Not only was there an Old Delhi, but the differences were drastic. Old Delhi was much more of what you would see in a stereotypical India shot from a Hollywood film, with cows, rickshaws and huge crowds of women in saris and Sikh men with traditional clothing on.
I actually enjoyed Old Delhi more than New Delhi because it felt more authentic. My head was spinning from all of the things to look at. Vendors were selling knockoff Louis Vuitton bags and soccer jerseys, people were buying fruit and monkeys were climbing on the power lines. Kind of like Bethesda, right?
A vendor in Old Delhi, overshadowed by loose powerlines.
As a matter of fact, I think a lot of what I experienced is indescribable. I really tried to live in the moment on this trip and it really paid off for me personally. It is difficult to put into words what I just experienced.
The next morning, we took the train to Agra. We were in First Class for a whopping $26 and were served tea and a meal. The food was safe to eat and they even served bottled water as well. The train ride to Agra, home of the Taj Mahal, was just a little over two hours and I ended up making a huge mistake.
Never ask an Indian cricket fan about the game, because I spent two hours listening to the different cricketers, positions, why India is so disappointing this year, the struggles of India recently, why this guy next to me would be a better manager and so on.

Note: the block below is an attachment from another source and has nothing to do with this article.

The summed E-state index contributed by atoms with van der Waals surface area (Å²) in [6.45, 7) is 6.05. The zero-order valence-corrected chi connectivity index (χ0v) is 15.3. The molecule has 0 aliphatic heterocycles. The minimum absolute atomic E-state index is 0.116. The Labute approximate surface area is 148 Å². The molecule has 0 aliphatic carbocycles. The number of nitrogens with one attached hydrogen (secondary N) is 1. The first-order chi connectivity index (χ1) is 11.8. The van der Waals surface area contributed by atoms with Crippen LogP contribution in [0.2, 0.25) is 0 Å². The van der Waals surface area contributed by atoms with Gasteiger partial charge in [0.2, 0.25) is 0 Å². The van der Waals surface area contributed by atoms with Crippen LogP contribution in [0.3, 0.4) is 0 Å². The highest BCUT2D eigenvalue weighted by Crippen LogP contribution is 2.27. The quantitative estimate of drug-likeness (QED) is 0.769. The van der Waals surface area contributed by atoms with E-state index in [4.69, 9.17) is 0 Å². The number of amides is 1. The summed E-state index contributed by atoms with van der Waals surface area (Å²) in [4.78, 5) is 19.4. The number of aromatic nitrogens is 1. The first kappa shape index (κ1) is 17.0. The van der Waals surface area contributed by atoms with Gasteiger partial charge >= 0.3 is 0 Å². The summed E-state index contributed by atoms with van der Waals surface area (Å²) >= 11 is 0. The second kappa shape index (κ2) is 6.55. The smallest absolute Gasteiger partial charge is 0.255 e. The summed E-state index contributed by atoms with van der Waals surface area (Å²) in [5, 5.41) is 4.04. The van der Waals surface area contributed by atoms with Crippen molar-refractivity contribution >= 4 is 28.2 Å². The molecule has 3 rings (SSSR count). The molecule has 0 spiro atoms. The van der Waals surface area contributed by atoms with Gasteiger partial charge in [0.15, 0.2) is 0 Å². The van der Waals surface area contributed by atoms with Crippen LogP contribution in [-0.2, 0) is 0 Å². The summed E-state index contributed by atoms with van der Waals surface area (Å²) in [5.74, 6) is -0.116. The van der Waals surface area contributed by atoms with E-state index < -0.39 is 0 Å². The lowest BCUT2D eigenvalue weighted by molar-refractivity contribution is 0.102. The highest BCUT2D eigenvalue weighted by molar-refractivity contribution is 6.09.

All jokes aside, it was just another demonstration of how kind, wonderful and passionate the people of India are. They want to make you feel as welcomed as possible and are very open to talking about their culture.
Agra is like going back 100 years in a time machine. It was the most chaotic place I have ever been. Tokyo has organized chaos. People walk in straight lines, all know where they are going and they are all wearing suits and business attire. Agra? Not so much.
It was insanity. Driving through Agra, you hit a top speed of about five miles per hour before a cow or donkey crosses the road (yes, lots of “that’s a great ass” jokes were made) and cuts you off.
It was fascinating. Women in traditional clothing clung onto their husbands on the back of motorcycles, monkeys did backflips on the side of the road for money and children tapped on the windows of the car at stops, as they stared at the (apparently) fascinating American whose stomach felt like it had knives in it, while getting accustomed to Indian cuisine.